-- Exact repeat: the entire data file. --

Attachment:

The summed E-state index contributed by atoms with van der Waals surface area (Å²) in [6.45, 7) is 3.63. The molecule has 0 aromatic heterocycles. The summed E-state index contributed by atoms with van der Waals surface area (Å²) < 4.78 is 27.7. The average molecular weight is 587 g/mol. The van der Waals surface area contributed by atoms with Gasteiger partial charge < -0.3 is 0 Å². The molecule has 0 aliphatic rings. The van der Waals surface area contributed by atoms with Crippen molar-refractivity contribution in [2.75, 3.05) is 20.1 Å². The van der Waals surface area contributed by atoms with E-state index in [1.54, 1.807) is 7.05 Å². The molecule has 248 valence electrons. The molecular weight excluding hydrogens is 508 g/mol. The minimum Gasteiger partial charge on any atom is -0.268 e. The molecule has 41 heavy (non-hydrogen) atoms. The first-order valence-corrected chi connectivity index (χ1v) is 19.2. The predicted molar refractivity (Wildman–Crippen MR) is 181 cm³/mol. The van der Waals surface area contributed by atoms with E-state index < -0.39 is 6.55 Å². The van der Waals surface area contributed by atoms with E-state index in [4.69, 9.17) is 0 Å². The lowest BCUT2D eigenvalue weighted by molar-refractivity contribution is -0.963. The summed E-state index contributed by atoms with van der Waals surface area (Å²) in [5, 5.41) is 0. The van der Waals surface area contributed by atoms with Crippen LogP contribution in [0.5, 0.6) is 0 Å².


The summed E-state index contributed by atoms with van der Waals surface area (Å²) in [6.45, 7) is 3.63. The molecule has 0 aromatic heterocycles. The summed E-state index contributed by atoms with van der Waals surface area (Å²) < 4.78 is 27.7. The average molecular weight is 587 g/mol. The van der Waals surface area contributed by atoms with Gasteiger partial charge < -0.3 is 0 Å². The molecule has 0 aliphatic rings. The van der Waals surface area contributed by atoms with Crippen molar-refractivity contribution in [2.75, 3.05) is 20.1 Å². The van der Waals surface area contributed by atoms with E-state index in [1.54, 1.807) is 7.05 Å². The molecule has 248 valence electrons. The molecular weight excluding hydrogens is 508 g/mol. The minimum Gasteiger partial charge on any atom is -0.268 e. The molecule has 41 heavy (non-hydrogen) atoms. The first-order valence-corrected chi connectivity index (χ1v) is 19.2. The predicted molar refractivity (Wildman–Crippen MR) is 181 cm³/mol. The van der Waals surface area contributed by atoms with E-state index < -0.39 is 6.55 Å². The van der Waals surface area contributed by atoms with E-state index in [4.69, 9.17) is 0 Å². The lowest BCUT2D eigenvalue weighted by molar-refractivity contribution is -0.963. The summed E-state index contributed by atoms with van der Waals surface area (Å²) in [5, 5.41) is 0. The van der Waals surface area contributed by atoms with Crippen LogP contribution in [0.5, 0.6) is 0 Å².